Category Archives: TorilMUD

A Long History of Gear Obsession

Back in the mid-to-late 90s, back when I was playing TorilMUD, there was a point when a couple of people had been caught cheating… multi-boxing or exploiting game mechanics or some such… and the game had to come up with punishments for such transgressions.

The people who ran the at the time came up with a few levels of action, which included deletion of characters and banning people permanently.  But the for the first offense rumor had it… rumor, because while the staff had policies about this sort of thing, they were not documented for the player base, but the whole community was small enough that word got around about nearly everything if you knew who to ask… that the punishment involved a choice.

The choice was:

  • Removal of half your levels from your main character
  • Removal of all gear from your main character

And, of course, as we sat around in experience groups chatting about this and that while waiting for the zone to respawn, this topic came up and we declared which choice we would take.  Universally we opted for losing levels.  In fact, in exploring this topic, I think we were in favor of being busted down to level 1 if we were allowed to keep out gear.

All Slots Filled

Gear, circa 2000

Levels were replaceable, and in a game where there was experience loss on death… and level loss with enough deaths was a thing back then… working on experience and leveling up often continued for players at level cap.  We had all been through the leveling process.  We knew the ins and outs and could find groups.  Leveling up was work, but work we knew how to do.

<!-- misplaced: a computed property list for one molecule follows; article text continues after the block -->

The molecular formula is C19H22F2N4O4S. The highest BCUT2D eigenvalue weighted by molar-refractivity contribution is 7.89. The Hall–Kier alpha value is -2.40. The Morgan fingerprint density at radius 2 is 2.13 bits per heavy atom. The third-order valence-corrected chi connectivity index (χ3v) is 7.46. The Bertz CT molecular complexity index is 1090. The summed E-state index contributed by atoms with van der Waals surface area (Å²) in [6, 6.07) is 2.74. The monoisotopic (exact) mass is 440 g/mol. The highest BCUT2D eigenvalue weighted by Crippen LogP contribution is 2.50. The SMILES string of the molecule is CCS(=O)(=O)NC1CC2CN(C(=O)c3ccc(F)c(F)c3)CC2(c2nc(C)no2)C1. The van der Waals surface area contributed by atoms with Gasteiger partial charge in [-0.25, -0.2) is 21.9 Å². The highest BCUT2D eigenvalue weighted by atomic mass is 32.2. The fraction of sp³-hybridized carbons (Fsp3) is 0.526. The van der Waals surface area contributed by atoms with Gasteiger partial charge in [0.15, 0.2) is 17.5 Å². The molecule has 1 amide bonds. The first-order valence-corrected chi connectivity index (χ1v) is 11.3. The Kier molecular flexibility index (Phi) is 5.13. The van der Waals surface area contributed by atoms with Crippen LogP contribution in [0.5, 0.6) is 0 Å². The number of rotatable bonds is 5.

Gear though… gear was a different story.  This was a time where gear commonly had class, race, or alignment restrictions, but level restrictions were almost unheard of.  And there was not such thing as attunement.  A rare item might be flagged as “no trade, and some items were “cursed,” which meant you could not drop them without somebody casting a spell on you, but most items could be traded to other players or handed off to low level alts.

Plus gear often made your character… or made you character viable.  If you had knocked my level 50 warrior back down to level 1 but left him with his gear, he would have torn his way back to level 40 in very little time solo.  While being able to solo was generally over by level 20 for a fresh character, and alt with good gear could easily go to 40 and possibly to the level cap at 50 with the right outfit.

Obtaining gear though… that was the hard part.

As I mentioned in a previous post, gear was available once per server boot.  If you wanted an item from a particular mob and somebody else had already killed it during the current boot, you would have to wait until the server crashed and restarted again. (Or until a kindly GM decided that the server had been up long enough and we needed a reboot to keep us all busy.)

While a good proportion of items were on a given mob every single time, some were random.  Of course, the better the item, the more likely it was to be random.

Then, to obtain the best items, you had to run zones, the TorilMUD version of raiding.  That meant getting together a group of 16 people of the right mix of classes, getting yourself included in that group, and spending anywhere from 1-8 hours taking down a zone. (No zone, to my recollection, took beyond 2 hours if done right, but mistakes happen.  I recall a City of Brass group that took 4 hours just getting to the zone because things went horribly wrong in the Plane of Fire.)